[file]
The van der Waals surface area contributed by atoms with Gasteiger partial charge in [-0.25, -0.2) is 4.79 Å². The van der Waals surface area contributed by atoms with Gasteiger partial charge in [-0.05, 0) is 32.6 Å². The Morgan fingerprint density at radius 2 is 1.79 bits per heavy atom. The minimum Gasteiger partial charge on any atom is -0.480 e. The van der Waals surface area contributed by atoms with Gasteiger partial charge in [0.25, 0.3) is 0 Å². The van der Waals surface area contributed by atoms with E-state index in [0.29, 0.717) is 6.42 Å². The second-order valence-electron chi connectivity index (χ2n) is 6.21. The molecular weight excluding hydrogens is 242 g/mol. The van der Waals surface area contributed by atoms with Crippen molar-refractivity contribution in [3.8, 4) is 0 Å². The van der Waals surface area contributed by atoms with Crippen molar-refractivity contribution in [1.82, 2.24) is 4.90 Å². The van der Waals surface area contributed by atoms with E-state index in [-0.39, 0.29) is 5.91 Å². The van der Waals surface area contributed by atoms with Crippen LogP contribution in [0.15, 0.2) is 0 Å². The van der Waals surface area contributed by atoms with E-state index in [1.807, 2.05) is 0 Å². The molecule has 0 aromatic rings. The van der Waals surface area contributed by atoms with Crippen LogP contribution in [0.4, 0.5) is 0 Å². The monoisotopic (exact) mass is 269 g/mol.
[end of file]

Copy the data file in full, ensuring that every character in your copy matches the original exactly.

The van der Waals surface area contributed by atoms with Gasteiger partial charge in [-0.25, -0.2) is 4.79 Å². The van der Waals surface area contributed by atoms with Gasteiger partial charge in [-0.05, 0) is 32.6 Å². The Morgan fingerprint density at radius 2 is 1.79 bits per heavy atom. The minimum Gasteiger partial charge on any atom is -0.480 e. The van der Waals surface area contributed by atoms with Gasteiger partial charge in [0.25, 0.3) is 0 Å². The van der Waals surface area contributed by atoms with E-state index in [0.29, 0.717) is 6.42 Å². The second-order valence-electron chi connectivity index (χ2n) is 6.21. The molecular weight excluding hydrogens is 242 g/mol. The van der Waals surface area contributed by atoms with Crippen molar-refractivity contribution in [3.8, 4) is 0 Å². The van der Waals surface area contributed by atoms with Crippen molar-refractivity contribution in [1.82, 2.24) is 4.90 Å². The van der Waals surface area contributed by atoms with E-state index in [-0.39, 0.29) is 5.91 Å². The van der Waals surface area contributed by atoms with Crippen LogP contribution in [0.15, 0.2) is 0 Å². The van der Waals surface area contributed by atoms with E-state index in [1.807, 2.05) is 0 Å². The molecule has 0 aromatic rings. The van der Waals surface area contributed by atoms with Crippen LogP contribution in [0.4, 0.5) is 0 Å². The monoisotopic (exact) mass is 269 g/mol.